Maori cultural leader presents on campus, April 3-4

On April 3-4, renowned scholar of indigenous history and culture Karl Leonard will give five presentations on the Bemidji State University campus.

Leonard is a celebrated leader of the Maori language revitalization movement. He is traveling to Bemidji State on a Fulbright Scholarship from New Zealand. The Fulbright Scholarship Program brings scholars and professionals from abroad to colleges and universities in the United States to culturally enhance campuses.

Leonard is one of approximately 850 outstanding foreign professionals who will teach and/or research in the United States through the Fulbright Visiting Scholar Program in 2012-2013.

He holds a master’s degree in Maori language and management, comes from a family of Maori artists and thus brings a lifetime of experience in traditional Maori art forms including weaving, carving, and dance. The Maoris are the indigenous people of New Zealand of Polynesian dissent.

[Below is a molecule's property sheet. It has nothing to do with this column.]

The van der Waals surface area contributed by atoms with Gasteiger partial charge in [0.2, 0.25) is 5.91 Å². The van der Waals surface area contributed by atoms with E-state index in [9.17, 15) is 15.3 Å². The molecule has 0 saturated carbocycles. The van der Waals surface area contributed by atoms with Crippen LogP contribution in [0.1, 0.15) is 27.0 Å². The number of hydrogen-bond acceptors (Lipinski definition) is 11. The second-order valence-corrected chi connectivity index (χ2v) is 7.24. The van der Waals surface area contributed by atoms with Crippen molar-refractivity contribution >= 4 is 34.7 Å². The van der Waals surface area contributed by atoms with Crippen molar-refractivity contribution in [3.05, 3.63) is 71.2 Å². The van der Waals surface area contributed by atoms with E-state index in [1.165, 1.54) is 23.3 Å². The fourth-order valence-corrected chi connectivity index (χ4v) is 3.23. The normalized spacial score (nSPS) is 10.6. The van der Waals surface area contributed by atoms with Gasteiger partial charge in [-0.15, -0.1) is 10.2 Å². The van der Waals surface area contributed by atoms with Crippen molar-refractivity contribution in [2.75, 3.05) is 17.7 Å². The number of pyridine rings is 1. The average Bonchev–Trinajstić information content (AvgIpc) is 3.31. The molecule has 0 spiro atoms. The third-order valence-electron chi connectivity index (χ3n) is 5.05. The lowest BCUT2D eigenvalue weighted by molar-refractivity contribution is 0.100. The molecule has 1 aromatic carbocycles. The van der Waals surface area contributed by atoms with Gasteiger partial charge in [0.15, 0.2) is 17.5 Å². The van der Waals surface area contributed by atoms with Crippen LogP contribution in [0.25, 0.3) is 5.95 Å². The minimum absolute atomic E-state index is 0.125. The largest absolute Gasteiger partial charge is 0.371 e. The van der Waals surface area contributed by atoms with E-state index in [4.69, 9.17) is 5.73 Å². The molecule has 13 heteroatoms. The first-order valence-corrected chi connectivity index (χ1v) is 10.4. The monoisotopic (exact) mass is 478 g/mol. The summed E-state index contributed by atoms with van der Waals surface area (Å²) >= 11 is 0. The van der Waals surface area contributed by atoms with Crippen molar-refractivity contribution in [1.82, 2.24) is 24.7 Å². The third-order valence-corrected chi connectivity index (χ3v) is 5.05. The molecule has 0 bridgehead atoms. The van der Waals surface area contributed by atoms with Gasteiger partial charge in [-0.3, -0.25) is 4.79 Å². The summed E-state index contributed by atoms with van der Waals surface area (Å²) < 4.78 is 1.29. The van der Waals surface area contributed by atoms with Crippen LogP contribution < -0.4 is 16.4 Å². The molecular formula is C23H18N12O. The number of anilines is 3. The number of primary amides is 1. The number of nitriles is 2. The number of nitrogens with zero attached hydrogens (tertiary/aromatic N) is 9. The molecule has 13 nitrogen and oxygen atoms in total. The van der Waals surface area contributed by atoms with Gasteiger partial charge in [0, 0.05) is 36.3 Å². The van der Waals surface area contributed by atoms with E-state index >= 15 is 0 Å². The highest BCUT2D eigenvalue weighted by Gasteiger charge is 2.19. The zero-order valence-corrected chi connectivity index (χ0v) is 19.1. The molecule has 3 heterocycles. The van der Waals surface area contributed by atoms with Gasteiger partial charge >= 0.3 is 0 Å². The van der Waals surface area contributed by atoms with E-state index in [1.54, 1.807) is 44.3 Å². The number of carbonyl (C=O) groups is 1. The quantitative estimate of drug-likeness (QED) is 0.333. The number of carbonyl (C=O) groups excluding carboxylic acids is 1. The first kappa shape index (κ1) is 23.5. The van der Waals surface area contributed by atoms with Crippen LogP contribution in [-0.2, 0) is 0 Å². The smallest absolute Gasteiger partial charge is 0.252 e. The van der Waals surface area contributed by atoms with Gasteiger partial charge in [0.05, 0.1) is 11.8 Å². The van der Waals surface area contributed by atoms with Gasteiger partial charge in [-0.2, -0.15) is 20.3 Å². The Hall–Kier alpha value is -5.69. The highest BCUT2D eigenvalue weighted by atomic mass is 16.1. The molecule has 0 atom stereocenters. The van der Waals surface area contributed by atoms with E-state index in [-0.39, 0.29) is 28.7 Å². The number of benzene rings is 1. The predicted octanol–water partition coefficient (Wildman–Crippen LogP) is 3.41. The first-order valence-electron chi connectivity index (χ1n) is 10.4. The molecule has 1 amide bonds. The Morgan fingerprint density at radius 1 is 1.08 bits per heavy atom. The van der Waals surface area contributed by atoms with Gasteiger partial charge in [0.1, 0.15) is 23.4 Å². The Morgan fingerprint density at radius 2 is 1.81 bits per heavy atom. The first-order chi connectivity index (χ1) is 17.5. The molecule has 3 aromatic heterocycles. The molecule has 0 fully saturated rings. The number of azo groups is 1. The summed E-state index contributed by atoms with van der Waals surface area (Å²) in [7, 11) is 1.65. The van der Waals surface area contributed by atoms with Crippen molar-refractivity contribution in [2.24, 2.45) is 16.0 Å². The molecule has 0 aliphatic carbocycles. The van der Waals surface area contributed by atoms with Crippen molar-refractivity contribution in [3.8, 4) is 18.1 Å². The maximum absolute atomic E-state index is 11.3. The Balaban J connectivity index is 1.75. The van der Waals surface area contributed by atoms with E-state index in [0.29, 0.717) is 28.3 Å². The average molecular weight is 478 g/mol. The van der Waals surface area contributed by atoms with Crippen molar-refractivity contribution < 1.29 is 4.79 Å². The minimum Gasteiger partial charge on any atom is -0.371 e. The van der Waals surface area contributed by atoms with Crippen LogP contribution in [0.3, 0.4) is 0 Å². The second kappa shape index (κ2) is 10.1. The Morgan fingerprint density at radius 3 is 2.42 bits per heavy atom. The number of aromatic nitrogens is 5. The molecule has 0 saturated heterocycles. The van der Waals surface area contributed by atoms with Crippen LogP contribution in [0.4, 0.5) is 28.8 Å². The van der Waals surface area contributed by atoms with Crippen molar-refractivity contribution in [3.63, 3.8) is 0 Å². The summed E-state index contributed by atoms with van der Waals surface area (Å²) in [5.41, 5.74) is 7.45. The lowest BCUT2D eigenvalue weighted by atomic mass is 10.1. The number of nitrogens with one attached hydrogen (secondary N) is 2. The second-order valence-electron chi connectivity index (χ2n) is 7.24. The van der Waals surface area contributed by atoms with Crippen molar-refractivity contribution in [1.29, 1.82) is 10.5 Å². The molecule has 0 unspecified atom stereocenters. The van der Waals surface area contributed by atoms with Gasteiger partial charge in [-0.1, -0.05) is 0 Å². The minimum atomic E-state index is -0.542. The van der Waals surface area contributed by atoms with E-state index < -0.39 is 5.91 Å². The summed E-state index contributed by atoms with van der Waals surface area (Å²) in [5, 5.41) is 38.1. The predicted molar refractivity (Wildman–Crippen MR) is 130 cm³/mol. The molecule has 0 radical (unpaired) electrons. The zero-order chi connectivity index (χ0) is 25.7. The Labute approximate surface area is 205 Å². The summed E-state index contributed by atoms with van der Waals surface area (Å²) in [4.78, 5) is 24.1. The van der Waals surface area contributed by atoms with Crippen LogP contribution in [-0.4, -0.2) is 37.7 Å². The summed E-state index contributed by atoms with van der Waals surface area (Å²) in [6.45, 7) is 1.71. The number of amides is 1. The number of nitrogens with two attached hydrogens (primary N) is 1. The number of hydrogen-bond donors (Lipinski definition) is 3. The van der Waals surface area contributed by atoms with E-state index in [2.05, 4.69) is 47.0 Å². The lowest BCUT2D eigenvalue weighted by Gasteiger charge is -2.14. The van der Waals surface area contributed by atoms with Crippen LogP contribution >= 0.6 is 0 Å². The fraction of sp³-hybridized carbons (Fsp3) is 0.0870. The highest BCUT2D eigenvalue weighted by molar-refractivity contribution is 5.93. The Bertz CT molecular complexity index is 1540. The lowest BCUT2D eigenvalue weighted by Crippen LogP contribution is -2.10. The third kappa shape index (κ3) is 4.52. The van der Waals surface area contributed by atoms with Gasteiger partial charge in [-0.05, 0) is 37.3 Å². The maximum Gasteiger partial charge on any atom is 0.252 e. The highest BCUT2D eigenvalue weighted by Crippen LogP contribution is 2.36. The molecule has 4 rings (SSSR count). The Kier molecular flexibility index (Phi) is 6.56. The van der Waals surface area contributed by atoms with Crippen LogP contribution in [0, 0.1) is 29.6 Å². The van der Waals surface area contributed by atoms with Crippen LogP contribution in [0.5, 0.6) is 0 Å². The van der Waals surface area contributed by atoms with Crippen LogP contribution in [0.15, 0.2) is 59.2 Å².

Leonard will be giving the following presentations:

April 3, 8 a.m.: Indigenous Research Class (Tessa Reed class)
Presentation Title: Indigenous Research

April 3, 3 p.m.: Indian history 1887-present (Vivian Delgado class)
Presentation Title: Indigenous History: A Maori Perspective

April 4, 10 a.m.: Ojibwe History (Tessa Reed Class)
Presentation Title: Maori History

April 4, 1 p.m.: Intermediate Ojibwe Class (Giniw-giizhig Class)
Presentation Title: Tribal Language Revitalization

April 4, 2 p.m.: Clan Systems (Vivian Delgado Class)
Presentation Title: Clan Systems and Community

All presentations are free and open to the public.

For more information please contact the American Indian Resource center at (218) 755-2032.